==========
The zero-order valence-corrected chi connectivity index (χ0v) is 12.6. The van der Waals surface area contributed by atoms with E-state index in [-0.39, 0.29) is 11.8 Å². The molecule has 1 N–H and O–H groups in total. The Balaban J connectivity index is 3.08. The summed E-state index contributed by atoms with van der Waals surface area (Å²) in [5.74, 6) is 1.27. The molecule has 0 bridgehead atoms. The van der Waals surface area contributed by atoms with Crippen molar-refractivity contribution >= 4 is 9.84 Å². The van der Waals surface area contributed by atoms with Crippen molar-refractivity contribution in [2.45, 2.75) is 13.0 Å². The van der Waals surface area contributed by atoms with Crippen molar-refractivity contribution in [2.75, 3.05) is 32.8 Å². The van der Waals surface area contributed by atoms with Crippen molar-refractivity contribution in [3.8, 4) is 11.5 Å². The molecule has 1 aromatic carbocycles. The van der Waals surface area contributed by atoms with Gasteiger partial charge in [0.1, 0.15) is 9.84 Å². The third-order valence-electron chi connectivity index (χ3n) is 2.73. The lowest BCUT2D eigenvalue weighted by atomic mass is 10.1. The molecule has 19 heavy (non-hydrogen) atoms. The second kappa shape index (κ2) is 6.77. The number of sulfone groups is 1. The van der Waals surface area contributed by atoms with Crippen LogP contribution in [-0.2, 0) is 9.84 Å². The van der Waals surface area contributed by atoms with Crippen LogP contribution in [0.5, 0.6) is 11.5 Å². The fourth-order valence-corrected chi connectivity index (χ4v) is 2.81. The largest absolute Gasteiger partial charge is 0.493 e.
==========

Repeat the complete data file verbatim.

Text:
The zero-order valence-corrected chi connectivity index (χ0v) is 12.6. The van der Waals surface area contributed by atoms with E-state index in [-0.39, 0.29) is 11.8 Å². The molecule has 1 N–H and O–H groups in total. The Balaban J connectivity index is 3.08. The summed E-state index contributed by atoms with van der Waals surface area (Å²) in [5.74, 6) is 1.27. The molecule has 0 bridgehead atoms. The van der Waals surface area contributed by atoms with Crippen molar-refractivity contribution >= 4 is 9.84 Å². The van der Waals surface area contributed by atoms with Crippen molar-refractivity contribution in [2.45, 2.75) is 13.0 Å². The van der Waals surface area contributed by atoms with Crippen molar-refractivity contribution in [2.75, 3.05) is 32.8 Å². The van der Waals surface area contributed by atoms with Crippen molar-refractivity contribution in [3.8, 4) is 11.5 Å². The molecule has 1 aromatic carbocycles. The van der Waals surface area contributed by atoms with Gasteiger partial charge in [0.1, 0.15) is 9.84 Å². The third-order valence-electron chi connectivity index (χ3n) is 2.73. The lowest BCUT2D eigenvalue weighted by atomic mass is 10.1. The molecule has 19 heavy (non-hydrogen) atoms. The second kappa shape index (κ2) is 6.77. The number of sulfone groups is 1. The van der Waals surface area contributed by atoms with Crippen LogP contribution in [-0.2, 0) is 9.84 Å². The van der Waals surface area contributed by atoms with Crippen LogP contribution in [0.5, 0.6) is 11.5 Å². The fourth-order valence-corrected chi connectivity index (χ4v) is 2.81. The largest absolute Gasteiger partial charge is 0.493 e.